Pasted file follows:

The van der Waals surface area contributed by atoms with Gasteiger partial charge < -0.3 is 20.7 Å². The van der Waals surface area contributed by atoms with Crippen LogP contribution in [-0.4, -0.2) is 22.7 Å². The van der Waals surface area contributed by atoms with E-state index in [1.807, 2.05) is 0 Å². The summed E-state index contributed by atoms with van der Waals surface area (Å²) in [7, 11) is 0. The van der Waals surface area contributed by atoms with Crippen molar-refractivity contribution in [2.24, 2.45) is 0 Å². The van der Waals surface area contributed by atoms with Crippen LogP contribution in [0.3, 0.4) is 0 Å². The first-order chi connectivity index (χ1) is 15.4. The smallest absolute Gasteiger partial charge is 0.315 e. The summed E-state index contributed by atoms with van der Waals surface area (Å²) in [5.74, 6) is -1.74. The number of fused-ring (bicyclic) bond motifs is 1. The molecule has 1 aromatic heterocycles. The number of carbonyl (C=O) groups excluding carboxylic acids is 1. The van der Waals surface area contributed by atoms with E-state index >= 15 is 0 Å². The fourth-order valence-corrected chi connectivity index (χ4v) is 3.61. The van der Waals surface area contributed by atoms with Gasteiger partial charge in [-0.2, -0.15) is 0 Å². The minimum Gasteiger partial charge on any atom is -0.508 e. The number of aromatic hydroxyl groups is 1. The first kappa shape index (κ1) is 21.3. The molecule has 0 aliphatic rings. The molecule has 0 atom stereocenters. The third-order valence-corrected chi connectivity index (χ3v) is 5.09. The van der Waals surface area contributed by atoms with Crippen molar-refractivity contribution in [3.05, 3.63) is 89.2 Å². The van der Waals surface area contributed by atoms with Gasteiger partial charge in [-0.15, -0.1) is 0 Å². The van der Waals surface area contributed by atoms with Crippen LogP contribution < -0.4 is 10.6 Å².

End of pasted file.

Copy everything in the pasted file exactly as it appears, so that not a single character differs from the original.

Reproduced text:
The van der Waals surface area contributed by atoms with Gasteiger partial charge < -0.3 is 20.7 Å². The van der Waals surface area contributed by atoms with Crippen LogP contribution in [-0.4, -0.2) is 22.7 Å². The van der Waals surface area contributed by atoms with E-state index in [1.807, 2.05) is 0 Å². The summed E-state index contributed by atoms with van der Waals surface area (Å²) in [7, 11) is 0. The van der Waals surface area contributed by atoms with Crippen molar-refractivity contribution in [2.24, 2.45) is 0 Å². The van der Waals surface area contributed by atoms with Crippen LogP contribution in [0.3, 0.4) is 0 Å². The first-order chi connectivity index (χ1) is 15.4. The smallest absolute Gasteiger partial charge is 0.315 e. The summed E-state index contributed by atoms with van der Waals surface area (Å²) in [5.74, 6) is -1.74. The number of fused-ring (bicyclic) bond motifs is 1. The molecule has 1 aromatic heterocycles. The number of carbonyl (C=O) groups excluding carboxylic acids is 1. The van der Waals surface area contributed by atoms with E-state index >= 15 is 0 Å². The fourth-order valence-corrected chi connectivity index (χ4v) is 3.61. The van der Waals surface area contributed by atoms with Gasteiger partial charge in [-0.2, -0.15) is 0 Å². The minimum Gasteiger partial charge on any atom is -0.508 e. The number of aromatic hydroxyl groups is 1. The first kappa shape index (κ1) is 21.3. The molecule has 0 aliphatic rings. The molecule has 0 atom stereocenters. The third-order valence-corrected chi connectivity index (χ3v) is 5.09. The van der Waals surface area contributed by atoms with Crippen molar-refractivity contribution in [3.05, 3.63) is 89.2 Å². The van der Waals surface area contributed by atoms with Gasteiger partial charge in [-0.15, -0.1) is 0 Å². The van der Waals surface area contributed by atoms with Crippen LogP contribution < -0.4 is 10.6 Å².